Jacinda felt she could identify with this often emotionally wrought character, despite their differences. “I am different from her but I could easily identify with how she was reacting to the situation that she was in,” adding that she would react to this shattering betrayal in a similar way, if it ever happened. “I think I’d have my moment of freaking out and just being devastated and heart broken. But she’s also so idealistic and I think that she’s just crushed in that moment. She has a very definitive way of looking at the world, as you see in that lunch with Blythe and my character where Blythe says you see everything in black and white and there are so many shades of grey and I think that Jenna does see things as they fall into their boxes. So I think that what happened to her sort of shattered her idealism a little bit.”

Barrett has many tough, emotional scenes in Last Kiss, so it was a release for her, to appear in comedy, School for Scoundrels, opposite Billy Bob Thornton and Jon Heder. But she says, as funny as the movie is, “it also has an incredible realism to it in the realm of that world that Todd Phillips created. So it’s funny, I get to be light and free and there’s a real sort of awkwardness to the character that was fun for me to play. I saw it last week and I really responded to it, thought it was really funny, was proud of my work and I thought all the actors did a great job as did Todd Phillips.” And she gets to do it all with an Australian accent, no less. “That was my idea because I really wanted to work with my own accent for a change.”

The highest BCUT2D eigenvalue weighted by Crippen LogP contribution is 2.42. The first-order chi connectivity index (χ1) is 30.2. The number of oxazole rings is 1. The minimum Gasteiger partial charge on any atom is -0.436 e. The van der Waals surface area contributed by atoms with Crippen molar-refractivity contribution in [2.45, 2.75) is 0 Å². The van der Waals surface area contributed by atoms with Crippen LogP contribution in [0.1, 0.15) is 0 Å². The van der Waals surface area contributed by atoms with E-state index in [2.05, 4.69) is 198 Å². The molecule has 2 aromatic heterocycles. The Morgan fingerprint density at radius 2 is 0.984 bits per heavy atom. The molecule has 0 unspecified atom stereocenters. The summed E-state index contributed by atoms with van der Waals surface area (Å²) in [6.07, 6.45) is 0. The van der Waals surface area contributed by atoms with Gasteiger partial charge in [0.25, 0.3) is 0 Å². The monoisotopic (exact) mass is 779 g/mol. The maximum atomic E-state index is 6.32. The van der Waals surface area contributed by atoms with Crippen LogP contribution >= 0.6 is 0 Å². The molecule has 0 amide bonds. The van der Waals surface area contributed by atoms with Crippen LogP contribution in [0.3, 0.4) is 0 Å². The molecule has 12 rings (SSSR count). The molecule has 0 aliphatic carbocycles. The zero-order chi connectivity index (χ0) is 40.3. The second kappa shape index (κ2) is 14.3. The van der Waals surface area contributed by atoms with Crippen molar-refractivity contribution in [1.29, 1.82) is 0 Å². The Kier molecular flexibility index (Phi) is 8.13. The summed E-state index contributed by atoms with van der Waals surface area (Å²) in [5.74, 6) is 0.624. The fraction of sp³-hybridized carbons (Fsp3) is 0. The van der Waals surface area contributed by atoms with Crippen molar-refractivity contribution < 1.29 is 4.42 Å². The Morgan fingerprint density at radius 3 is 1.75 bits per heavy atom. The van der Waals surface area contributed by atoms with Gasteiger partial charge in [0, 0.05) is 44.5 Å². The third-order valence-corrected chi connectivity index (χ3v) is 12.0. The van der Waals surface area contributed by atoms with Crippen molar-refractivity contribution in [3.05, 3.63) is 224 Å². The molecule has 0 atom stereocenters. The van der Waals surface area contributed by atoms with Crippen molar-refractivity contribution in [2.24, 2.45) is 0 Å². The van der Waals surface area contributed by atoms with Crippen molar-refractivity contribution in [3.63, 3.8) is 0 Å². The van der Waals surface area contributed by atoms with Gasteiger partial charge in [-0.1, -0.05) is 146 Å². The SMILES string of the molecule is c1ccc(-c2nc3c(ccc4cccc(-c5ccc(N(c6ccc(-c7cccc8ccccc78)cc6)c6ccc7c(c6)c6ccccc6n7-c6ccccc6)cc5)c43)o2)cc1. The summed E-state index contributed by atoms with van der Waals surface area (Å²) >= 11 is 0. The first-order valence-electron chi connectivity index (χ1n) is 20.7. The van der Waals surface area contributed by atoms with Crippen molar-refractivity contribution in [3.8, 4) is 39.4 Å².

Now happily married to actor Gabrel Macht, Barrett, says marriage has changed her “in the sense that my husband and I are constantly evolving through our understanding of each other and us. I think that my concerns are different, where I put my time, I absolutely love creating these homes, building a future with somebody and talking about where we’re gonna go. All of that’s so exciting, because for thirteen years I lived on my own overseas and made all my choices on my own.” Yet she says, even as a young married woman, her priorities haven’t changed, “because I always had a sense of my family and my work being really important and trying to balance it. This year my dad wasn’t very well so I chose not to work but to go home as much as I could and I know in those times if something like that is to happen that’s my priority, but then I also get to work really hard at other times.”

As for her thriving career, Barrett, says she really wants to do another comedy “where I could push myself more.” Acting now for the past ten years, Barrett says she remains surprised at her success “because I know that the statistics are so against you as an actor so I’m always surprised that I get to be one of that tiny percentage that gets to work. The weird thing is that this is not a business where you can predict what’s gonna happen and say well I’ve reached this level, this is what’s gonna happen next. I mean you may never work again or people may respond to your work and you might be set for the rest of your life, so it’s such a business of extremes that it’s really hard for me to take stock of where I’m at, at this point.”